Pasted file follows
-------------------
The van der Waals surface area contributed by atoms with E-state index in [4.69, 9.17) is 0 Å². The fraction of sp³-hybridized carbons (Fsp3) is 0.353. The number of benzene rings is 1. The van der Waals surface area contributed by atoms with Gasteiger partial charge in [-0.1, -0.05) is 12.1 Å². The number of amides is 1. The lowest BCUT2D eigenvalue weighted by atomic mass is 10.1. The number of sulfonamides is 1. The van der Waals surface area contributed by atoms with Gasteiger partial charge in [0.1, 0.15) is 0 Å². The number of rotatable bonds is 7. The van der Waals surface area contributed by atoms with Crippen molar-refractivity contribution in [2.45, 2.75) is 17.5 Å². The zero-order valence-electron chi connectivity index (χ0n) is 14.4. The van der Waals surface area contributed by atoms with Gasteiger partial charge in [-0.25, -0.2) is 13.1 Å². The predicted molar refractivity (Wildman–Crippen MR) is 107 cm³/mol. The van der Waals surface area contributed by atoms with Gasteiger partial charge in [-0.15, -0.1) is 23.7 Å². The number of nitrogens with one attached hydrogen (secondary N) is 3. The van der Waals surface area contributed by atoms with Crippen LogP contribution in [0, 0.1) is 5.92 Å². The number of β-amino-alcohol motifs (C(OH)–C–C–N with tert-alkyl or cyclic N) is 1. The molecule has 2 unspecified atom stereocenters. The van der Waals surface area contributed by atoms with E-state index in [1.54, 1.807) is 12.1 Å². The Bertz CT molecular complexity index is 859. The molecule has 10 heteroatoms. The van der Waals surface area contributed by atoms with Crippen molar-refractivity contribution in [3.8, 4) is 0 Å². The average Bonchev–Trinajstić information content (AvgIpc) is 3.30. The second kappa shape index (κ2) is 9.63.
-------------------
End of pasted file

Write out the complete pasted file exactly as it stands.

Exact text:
The van der Waals surface area contributed by atoms with E-state index in [4.69, 9.17) is 0 Å². The fraction of sp³-hybridized carbons (Fsp3) is 0.353. The number of benzene rings is 1. The van der Waals surface area contributed by atoms with Gasteiger partial charge in [-0.1, -0.05) is 12.1 Å². The number of amides is 1. The lowest BCUT2D eigenvalue weighted by atomic mass is 10.1. The number of sulfonamides is 1. The van der Waals surface area contributed by atoms with Gasteiger partial charge in [0.1, 0.15) is 0 Å². The number of rotatable bonds is 7. The van der Waals surface area contributed by atoms with Crippen molar-refractivity contribution in [2.45, 2.75) is 17.5 Å². The zero-order valence-electron chi connectivity index (χ0n) is 14.4. The van der Waals surface area contributed by atoms with Gasteiger partial charge in [-0.25, -0.2) is 13.1 Å². The predicted molar refractivity (Wildman–Crippen MR) is 107 cm³/mol. The van der Waals surface area contributed by atoms with Gasteiger partial charge in [-0.15, -0.1) is 23.7 Å². The number of nitrogens with one attached hydrogen (secondary N) is 3. The van der Waals surface area contributed by atoms with Crippen LogP contribution in [0, 0.1) is 5.92 Å². The number of β-amino-alcohol motifs (C(OH)–C–C–N with tert-alkyl or cyclic N) is 1. The molecule has 2 unspecified atom stereocenters. The van der Waals surface area contributed by atoms with E-state index in [1.54, 1.807) is 12.1 Å². The Bertz CT molecular complexity index is 859. The molecule has 10 heteroatoms. The van der Waals surface area contributed by atoms with Crippen molar-refractivity contribution in [3.8, 4) is 0 Å². The average Bonchev–Trinajstić information content (AvgIpc) is 3.30. The second kappa shape index (κ2) is 9.63.